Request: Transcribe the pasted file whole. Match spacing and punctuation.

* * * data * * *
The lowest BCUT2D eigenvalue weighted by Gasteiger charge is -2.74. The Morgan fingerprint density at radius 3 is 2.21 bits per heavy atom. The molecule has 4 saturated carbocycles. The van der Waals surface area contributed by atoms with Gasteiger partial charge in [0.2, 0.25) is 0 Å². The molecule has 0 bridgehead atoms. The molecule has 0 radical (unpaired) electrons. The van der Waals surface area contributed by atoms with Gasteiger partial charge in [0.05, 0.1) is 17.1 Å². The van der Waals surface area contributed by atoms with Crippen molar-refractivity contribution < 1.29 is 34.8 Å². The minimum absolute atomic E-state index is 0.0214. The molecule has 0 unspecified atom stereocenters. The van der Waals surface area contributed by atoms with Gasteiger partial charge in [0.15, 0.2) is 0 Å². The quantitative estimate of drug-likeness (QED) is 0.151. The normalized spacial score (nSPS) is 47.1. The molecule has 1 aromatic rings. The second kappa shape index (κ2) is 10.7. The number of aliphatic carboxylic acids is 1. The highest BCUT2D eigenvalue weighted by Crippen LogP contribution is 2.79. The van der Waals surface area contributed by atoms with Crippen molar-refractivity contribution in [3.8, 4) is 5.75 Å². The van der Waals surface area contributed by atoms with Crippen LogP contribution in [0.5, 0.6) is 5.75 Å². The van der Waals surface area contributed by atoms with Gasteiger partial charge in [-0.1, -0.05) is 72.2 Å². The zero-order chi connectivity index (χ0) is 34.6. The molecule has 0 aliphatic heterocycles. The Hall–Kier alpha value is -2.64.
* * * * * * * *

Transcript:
The lowest BCUT2D eigenvalue weighted by Gasteiger charge is -2.74. The Morgan fingerprint density at radius 3 is 2.21 bits per heavy atom. The molecule has 4 saturated carbocycles. The van der Waals surface area contributed by atoms with Gasteiger partial charge in [0.2, 0.25) is 0 Å². The molecule has 0 bridgehead atoms. The molecule has 0 radical (unpaired) electrons. The van der Waals surface area contributed by atoms with Gasteiger partial charge in [0.05, 0.1) is 17.1 Å². The van der Waals surface area contributed by atoms with Crippen molar-refractivity contribution < 1.29 is 34.8 Å². The minimum absolute atomic E-state index is 0.0214. The molecule has 0 unspecified atom stereocenters. The van der Waals surface area contributed by atoms with Gasteiger partial charge in [0.15, 0.2) is 0 Å². The quantitative estimate of drug-likeness (QED) is 0.151. The normalized spacial score (nSPS) is 47.1. The molecule has 1 aromatic rings. The second kappa shape index (κ2) is 10.7. The number of aliphatic carboxylic acids is 1. The highest BCUT2D eigenvalue weighted by Crippen LogP contribution is 2.79. The van der Waals surface area contributed by atoms with Crippen molar-refractivity contribution in [3.8, 4) is 5.75 Å². The van der Waals surface area contributed by atoms with Crippen LogP contribution in [0.5, 0.6) is 5.75 Å². The van der Waals surface area contributed by atoms with Gasteiger partial charge in [-0.1, -0.05) is 72.2 Å². The zero-order chi connectivity index (χ0) is 34.6. The molecule has 0 aliphatic heterocycles. The Hall–Kier alpha value is -2.64.